As summer gets closer I am encouraged to see the garden grow, and know that soon we will have our own veggies from the garden. Salad is a staple at our house during the warm season, and I love being able to gather the ingredients from the back yard. I remember as a kid that the usual salad was with iceberg lettuce before we had a garden. That got me thinking about the evolution of salad…
My Gramps used to talk about lettuce like it was a wild plant, which seemed pretty strange to me. He spoke of using dandelion greens in a salad (not very appealing in my book – as a five year old, I thought he was teasing me when he said the kids were sent out to pick them, trying to get me to do the dirty work in the yard!) He also talked about “lamb’s quarters” which sounded equally suspicious (I would learn later that what we now eat in many mesclun salad mixes had that earlier name because it has a “leg of mutton” sort of shape to its leaf.)
I am not sure why I didn’t search out those greens earlier in life, as I was never much of a fan of iceberg lettuce. I figured it must have that name because it tasted so watery. “They” say the name comes from the mountains of crushed ice they transported it in when it became popular in the 1920’s.
So, how, you may ask, did we get to where we are? I think we can pat ourselves and our free-thinking parents on the back, allowing adventure and curiosity to take over from routine and familiarity. (Don’t get me wrong – a good dose of familiarity once and again helps one keep their sanity!)
Thinking that salad was a lettuce that had little personality, served with a dressing that sometimes had too much was one of the things that held North American society back. No offense to Kraft intended – I ate Catalina dressing and other similar concoctions as a kid – but they were akin to thinking that watching a movie on one of those portable players is the same as being in a theatre. Embracing new ideas and creative quirks has brought us into a new age, where we can hold our heads high and say we know the difference between spinach and arugula!
Just think – today, salad doesn’t even have to include lettuce. I have had watermelon, cucumber and radish salad that was a far more exciting tribute to crisp, crunchy, clean tastes than an iceberg lettuce. Mexican bean salads and Thai noodle salads transport you clear across the world. Adding candied nuts to a simple green salad really takes it uptown, and adding tamari-roasted sunflower or pumpkin seeds lets me think of what it must have been like to be a hippie… if I keep going, we would never get to the rest of dinner!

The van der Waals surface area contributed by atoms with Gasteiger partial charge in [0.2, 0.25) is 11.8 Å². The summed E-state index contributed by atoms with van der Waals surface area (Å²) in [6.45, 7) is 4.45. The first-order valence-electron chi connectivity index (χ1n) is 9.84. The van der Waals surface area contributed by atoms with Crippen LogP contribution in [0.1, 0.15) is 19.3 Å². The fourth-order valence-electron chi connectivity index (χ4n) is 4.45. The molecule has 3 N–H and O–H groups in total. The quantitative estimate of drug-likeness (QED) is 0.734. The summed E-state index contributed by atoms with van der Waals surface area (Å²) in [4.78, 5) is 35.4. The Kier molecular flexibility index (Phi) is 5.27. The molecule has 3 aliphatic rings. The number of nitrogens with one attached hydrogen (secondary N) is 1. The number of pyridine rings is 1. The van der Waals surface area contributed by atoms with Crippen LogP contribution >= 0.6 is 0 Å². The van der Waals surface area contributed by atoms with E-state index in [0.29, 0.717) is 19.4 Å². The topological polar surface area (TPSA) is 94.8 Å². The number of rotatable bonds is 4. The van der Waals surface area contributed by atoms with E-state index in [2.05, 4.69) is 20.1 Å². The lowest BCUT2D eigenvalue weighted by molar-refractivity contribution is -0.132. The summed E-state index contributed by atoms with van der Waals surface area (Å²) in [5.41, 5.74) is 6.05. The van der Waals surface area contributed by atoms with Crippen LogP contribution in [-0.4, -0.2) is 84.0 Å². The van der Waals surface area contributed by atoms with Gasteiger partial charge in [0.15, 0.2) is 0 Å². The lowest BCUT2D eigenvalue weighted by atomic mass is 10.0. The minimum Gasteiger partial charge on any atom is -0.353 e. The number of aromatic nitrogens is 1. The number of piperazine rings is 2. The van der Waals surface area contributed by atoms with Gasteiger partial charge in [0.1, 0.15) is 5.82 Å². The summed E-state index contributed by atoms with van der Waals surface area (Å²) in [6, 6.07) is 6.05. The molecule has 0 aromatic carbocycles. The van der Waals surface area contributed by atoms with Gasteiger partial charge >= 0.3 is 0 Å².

I leave you this week with a recipe I found that resurrects one of those dressings that was often horrid, but here is elevated to a level where it has almost become the salad itself. The suggestion was to serve it with iceberg lettuce, but I will leave you to choose your own canvas to paint on.
THOUSAND ISLAND DRESSING
There is a debate on whether this recipe originates in Canada (the Thousand Islands are in the St. Lawrence River), or in the USA, where a chef in Chicago is said to have first whipped it up. Some say it is named to represent the thousand little chopped up pieces. This homemade version is certainly a far cry from the mass-produced condiment that has now become “special sauce” for many a fast-food chain.
- 1 cup mayonnaise
- 2 tbsp chili sauce
- 1 tbsp finely chopped white onions
- 1 tbsp finely chopped dill pickle
- 1 tbsp finely chopped cooked beets
- 1 tbsp finely chopped hard-cooked egg
- 1 tbsp finely chopped chives
- 1 tbsp finely chopped pimientos
- 1 tbsp finely chopped flat-leaf (Italian) parsley
- ½ tsp Worchestershire sauce
- Salt, pepper to taste
Mix gently with a rubber spatula and serve over lettuce.
P.S. Chef Martin says hi, but he is busy BBQ competition in Langley this week (he insists there is no “r” in his kind of BBQ; “ba-bi-cue”) If you want to sample his BBQ fare this summer, check out the Party in the Park at Okanagan Falls.